I would find this juxtaposition cringeworthy

2. A significant omission

In addition to the above question of who the eighth and ninth avataars really are, there is a significant one that is entirely missing! Every avataar listed above appears exactly once, as per scripture. However, there is another avataar of Vishnu who appears at least three times at different junctures to save the day! Yet this avataar is curiously never included in the two common variants of the Dashaavataar shown above.

The missing avaatar is Mohini.

Mohini is a female avataar, and Vishnu takes this form on at least three occasions:

1. To distract the asuras (demons) when amrit (the nectar of immortality) is being served to the devas (gods)

2. To turn the power of the demon Bhasmaasura against himself, and thereby save Shiva

3. To mate with Shiva to produce the warrior-god Ayyappa, since a prophecy holds that only the progeny of Vishnu and Shiva can vanquish the demoness Mahishi

It is most curious that an avataar of such obvious (and repeated) utility should be neglected in the pantheon. I ascribe this to the pervasive misogyny of Hindu society, in which brahmin males have traditionally controlled the narrative.

Here is Mohini doing her thing.

Mohini using her charms to persuade the swarthy asuras to wait while she first serves the nectar of immortality to the clean-shaven devas. (Predictably, the asuras get nothing)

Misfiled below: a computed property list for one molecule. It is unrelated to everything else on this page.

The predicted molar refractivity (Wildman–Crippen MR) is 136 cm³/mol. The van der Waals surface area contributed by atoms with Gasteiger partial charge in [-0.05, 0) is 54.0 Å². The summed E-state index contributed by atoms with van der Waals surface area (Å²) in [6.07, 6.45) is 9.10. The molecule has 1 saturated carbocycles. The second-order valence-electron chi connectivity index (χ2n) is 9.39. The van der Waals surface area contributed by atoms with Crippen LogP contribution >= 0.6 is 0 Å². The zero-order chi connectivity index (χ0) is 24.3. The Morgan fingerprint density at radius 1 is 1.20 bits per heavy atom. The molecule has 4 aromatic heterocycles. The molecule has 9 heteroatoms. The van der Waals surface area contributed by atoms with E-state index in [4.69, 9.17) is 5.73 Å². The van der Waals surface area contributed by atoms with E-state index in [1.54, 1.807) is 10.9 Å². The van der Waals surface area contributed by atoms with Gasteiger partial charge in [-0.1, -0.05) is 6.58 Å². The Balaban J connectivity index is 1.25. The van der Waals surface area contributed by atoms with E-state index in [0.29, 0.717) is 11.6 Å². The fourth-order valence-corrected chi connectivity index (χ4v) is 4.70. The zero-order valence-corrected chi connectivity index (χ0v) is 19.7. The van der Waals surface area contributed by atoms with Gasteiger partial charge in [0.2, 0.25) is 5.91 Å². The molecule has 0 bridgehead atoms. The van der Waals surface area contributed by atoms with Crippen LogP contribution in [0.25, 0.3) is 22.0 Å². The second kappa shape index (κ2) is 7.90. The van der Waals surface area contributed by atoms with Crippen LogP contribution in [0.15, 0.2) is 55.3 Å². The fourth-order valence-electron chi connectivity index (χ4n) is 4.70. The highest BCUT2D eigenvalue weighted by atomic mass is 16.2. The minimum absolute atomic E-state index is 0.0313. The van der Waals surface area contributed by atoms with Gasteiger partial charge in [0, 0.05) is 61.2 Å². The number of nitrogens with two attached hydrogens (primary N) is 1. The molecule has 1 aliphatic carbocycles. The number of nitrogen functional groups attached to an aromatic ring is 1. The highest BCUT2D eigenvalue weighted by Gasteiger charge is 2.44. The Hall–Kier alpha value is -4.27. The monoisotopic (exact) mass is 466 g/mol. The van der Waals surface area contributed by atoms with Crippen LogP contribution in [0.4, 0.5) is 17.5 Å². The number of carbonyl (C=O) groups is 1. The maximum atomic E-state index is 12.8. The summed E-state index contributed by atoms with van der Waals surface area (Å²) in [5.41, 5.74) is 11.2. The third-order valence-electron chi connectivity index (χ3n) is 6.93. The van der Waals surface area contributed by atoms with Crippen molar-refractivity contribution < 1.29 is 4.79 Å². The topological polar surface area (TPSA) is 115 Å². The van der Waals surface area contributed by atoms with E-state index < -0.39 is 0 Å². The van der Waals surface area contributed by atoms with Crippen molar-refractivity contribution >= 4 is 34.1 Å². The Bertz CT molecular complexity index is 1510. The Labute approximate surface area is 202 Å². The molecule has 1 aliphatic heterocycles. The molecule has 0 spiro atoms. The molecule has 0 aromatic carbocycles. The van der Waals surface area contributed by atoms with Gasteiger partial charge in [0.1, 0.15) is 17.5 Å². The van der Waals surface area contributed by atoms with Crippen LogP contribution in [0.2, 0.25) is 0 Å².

Mohini tricking the demon Bhasmaasura into copying her dance moves and ultimately touching his own head, turning himself into ashes, saving the cowering Shiva from his rashly granted boon

Mohini seducing Shiva, so as to enable the birth of Ayyappa, a god with their combined powers

3. My proposed version of the Dashaavataar

My version makes room for Mohini, and removes the two troubling inclusions that detract from the elegance of the sequence.

Why do I believe this is the most elegant? Ah, for this we need to look at the evolutionary analogy.

4. The Dashaavataar as an allegory for evolution

The idea that the Dashaavataar represents evolution has been around for a long time. The first five avataars represent the physical evolution of animal species, while the latter five represent the sociological evolution of humankind. The sixth avataar is the crossover point.

Physical evolution from lower forms of life to humankind:

1. Matsya - Fish
2. Kurma - Turtle/tortoise (reptile)
3. Varaaha - Boar (mammal)
4. Narasimha - Half-beast/Half-man (early primate)
5. Vaamana - Midget/dwarf (early hominid)
6. Parashuraama - homo sapiens

Sociological evolution:

6. Parashuraama - A violent, merciless society
7. Raama - A society governed by the rule of law, but an unbending one
8. Krishna - A pragmatic society that understands subtlety, diplomacy, Realpolitik, and shades of grey
9. Mohini - A gender-equal society that is also accepting of gender fluidity
10. Kalki - Future human society

I would say the world is currently in transition from the Era of Krishna to the Era of Mohini.

I would recommend this version of the Dashaavataar as the preferred mythological narrative for both believing Hindus and cultural Hindus to embrace. It is scripturally supported and its symbolism plays well to modern sensibilities.